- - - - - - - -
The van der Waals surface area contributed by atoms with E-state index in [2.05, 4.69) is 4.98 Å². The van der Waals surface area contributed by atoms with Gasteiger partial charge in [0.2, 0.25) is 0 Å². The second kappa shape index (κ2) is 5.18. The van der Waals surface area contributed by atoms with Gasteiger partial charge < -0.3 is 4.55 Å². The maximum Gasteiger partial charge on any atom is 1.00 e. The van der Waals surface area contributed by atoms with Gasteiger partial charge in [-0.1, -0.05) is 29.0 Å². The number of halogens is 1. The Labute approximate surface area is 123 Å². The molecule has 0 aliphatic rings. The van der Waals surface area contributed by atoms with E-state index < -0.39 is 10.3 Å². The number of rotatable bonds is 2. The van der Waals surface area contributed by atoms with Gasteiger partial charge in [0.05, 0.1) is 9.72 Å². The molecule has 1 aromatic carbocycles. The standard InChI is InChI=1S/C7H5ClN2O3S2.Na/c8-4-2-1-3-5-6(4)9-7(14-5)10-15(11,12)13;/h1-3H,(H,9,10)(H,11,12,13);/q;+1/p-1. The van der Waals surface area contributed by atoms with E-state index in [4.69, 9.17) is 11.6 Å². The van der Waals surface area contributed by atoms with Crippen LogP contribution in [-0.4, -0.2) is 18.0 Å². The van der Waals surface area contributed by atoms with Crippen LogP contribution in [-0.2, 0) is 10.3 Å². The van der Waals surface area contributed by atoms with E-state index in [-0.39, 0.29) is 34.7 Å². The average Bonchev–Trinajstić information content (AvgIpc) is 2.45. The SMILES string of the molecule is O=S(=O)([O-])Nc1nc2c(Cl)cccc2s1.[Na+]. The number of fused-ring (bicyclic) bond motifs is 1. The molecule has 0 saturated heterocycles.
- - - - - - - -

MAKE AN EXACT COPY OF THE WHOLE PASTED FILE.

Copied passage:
The van der Waals surface area contributed by atoms with E-state index in [2.05, 4.69) is 4.98 Å². The van der Waals surface area contributed by atoms with Gasteiger partial charge in [0.2, 0.25) is 0 Å². The second kappa shape index (κ2) is 5.18. The van der Waals surface area contributed by atoms with Gasteiger partial charge < -0.3 is 4.55 Å². The maximum Gasteiger partial charge on any atom is 1.00 e. The van der Waals surface area contributed by atoms with Gasteiger partial charge in [-0.1, -0.05) is 29.0 Å². The number of halogens is 1. The Labute approximate surface area is 123 Å². The molecule has 0 aliphatic rings. The van der Waals surface area contributed by atoms with E-state index < -0.39 is 10.3 Å². The number of rotatable bonds is 2. The van der Waals surface area contributed by atoms with Gasteiger partial charge in [0.05, 0.1) is 9.72 Å². The molecule has 1 aromatic carbocycles. The standard InChI is InChI=1S/C7H5ClN2O3S2.Na/c8-4-2-1-3-5-6(4)9-7(14-5)10-15(11,12)13;/h1-3H,(H,9,10)(H,11,12,13);/q;+1/p-1. The van der Waals surface area contributed by atoms with E-state index in [4.69, 9.17) is 11.6 Å². The van der Waals surface area contributed by atoms with Crippen LogP contribution in [-0.4, -0.2) is 18.0 Å². The van der Waals surface area contributed by atoms with Crippen LogP contribution in [-0.2, 0) is 10.3 Å². The van der Waals surface area contributed by atoms with E-state index in [-0.39, 0.29) is 34.7 Å². The average Bonchev–Trinajstić information content (AvgIpc) is 2.45. The SMILES string of the molecule is O=S(=O)([O-])Nc1nc2c(Cl)cccc2s1.[Na+]. The number of fused-ring (bicyclic) bond motifs is 1. The molecule has 0 saturated heterocycles.